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How are virtual and augmented reality being applied in the design and engineering processes?
Virtual reality (VR) and augmented reality (AR) are helping us to create a whole new experience within architecture and design, not only for clients, but also for contractors in the construction ecosystem.
With the traditional two-dimensional (2D) and three-dimensional (3D) renders, clients have a limited view of how the results will look. Using AR and VR, we are able to close the gap between the starting point and the final product by placing clients in the virtual environment.
Extended reality (XR) takes this approach one step further, blending physical and virtual worlds together using AR and mixed reality (MR).
This immersive experience brings clients into the process, allowing them to interpret and contribute in a way they have not previously been able to. Allowing clients to be immersed within the design and focus on the micro details of a project – such as the height of a door handle or where sockets are placed – sparks important conversations about the design and specific requirements that might otherwise have been overlooked.
Another factor of VR and AR is that the technology is more scalable than traditional renderings and helps with cross-service coordination, especially on large architectural projects. Showing an immersive mock-up of an interior project with small details and textures helps to eradicate miscommunication, speeds up the process and ultimately saves on cost at every touchpoint.
The leap from 2D drawing to fully interactive 3D spaces is benefitting all parties involved throughout a project’s lifecycle. Clients are more satisfied, as they are involved in every step of the process and can experience the final space prior to construction, and can make tweaks to the design and layout in real time.
How do these XR models benefit the entire lifecycle of a project?
Showcasing the final project in an immersive XR experience also helps reduce miscommunication and ambiguity between the different parties, as it is easier to identify details and specifications that might not have been communicated in sketches. This, in turn, helps to reduce construction time and costs by streamlining the overall process.
This is the future of construction.
What skills are needed to operate AR and VR systems?
Designers do not need to be upskilled to operate these systems, but they do need to be using 3D design modelling software. From there, it is fairly easy to integrate the 3D models into VR software.
At SAY Studio, for instance, we have a dedicated, in-house developer to optimise the process and better control the customer experience.
We also ensure that we are constantly developing our use of the software. We emphasise the importance of technology to aid the design process, so we invest a lot of time and effort into developing new solutions constantly. But it is still possible for designers to easily utilise existing VR software for their design.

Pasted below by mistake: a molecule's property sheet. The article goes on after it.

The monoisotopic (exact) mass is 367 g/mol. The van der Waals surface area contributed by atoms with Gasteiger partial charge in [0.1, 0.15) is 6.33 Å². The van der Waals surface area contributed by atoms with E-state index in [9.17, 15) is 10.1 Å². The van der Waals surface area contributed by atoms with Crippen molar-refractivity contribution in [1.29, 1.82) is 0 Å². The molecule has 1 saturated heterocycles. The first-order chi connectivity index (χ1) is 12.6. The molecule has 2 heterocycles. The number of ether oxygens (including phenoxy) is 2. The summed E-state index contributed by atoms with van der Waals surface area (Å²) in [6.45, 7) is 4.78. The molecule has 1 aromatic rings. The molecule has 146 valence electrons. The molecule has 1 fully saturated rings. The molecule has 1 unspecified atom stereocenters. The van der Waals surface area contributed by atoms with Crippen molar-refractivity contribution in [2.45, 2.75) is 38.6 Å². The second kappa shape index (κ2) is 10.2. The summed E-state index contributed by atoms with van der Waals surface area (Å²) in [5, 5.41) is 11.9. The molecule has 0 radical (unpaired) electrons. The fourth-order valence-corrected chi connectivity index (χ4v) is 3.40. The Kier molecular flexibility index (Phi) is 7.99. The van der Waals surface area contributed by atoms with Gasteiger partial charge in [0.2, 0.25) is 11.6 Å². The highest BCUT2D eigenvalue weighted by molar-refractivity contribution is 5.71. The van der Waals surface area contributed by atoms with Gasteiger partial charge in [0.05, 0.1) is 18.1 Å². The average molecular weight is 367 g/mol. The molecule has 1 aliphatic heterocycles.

How are clients reacting to the use of XR?
The feedback from clients has been very positive, both regionally and internationally. They love the interactive nature of the XR software and are more confident in the process as they know the exact status of the project at all times, and there is far more accuracy about what to expect at the mock-up stage.
Showcasing the final project in an immersive XR experience also helps to reduce miscommunication and ambiguity between the different parties.
Traditional renders can provide a taste of what the final results will look like. However, more often than not, the results differ from the visuals.
Now, regardless of where our clients are located, they can see the different spaces in an immersive experience during update meetings, using VR. Through this, potential problems are identified sooner rather than later. Our XR technology is even more streamlined. We anticipate as much as 80 per cent time saving and 50 per cent cost saving for clients from conception to delivery.
What have been the barriers to change or to adopting this new technology?
The only hesitation we have seen is related to the misperception of costs. While XR development does have an associated cost, it actually eradicates other components of the design process and, as such, pays for itself.
Sometimes, this can be a little daunting for prospective clients, as the traditional delivery method is something of an industry standard and to deviate from that standard could be perceived as a risk.
An example of this would be rendered elevations and rendered floor plans. Historically, we have generated these in AutoCAD and then rendered them in Photoshop. This is intended to give the client a more realistic perspective of the finished product.
Since using the XR software, we no longer need to spend time on producing these documents as the client can experience the full environment virtually. This is an example of how the small increase in costs can significantly streamline the overall process.
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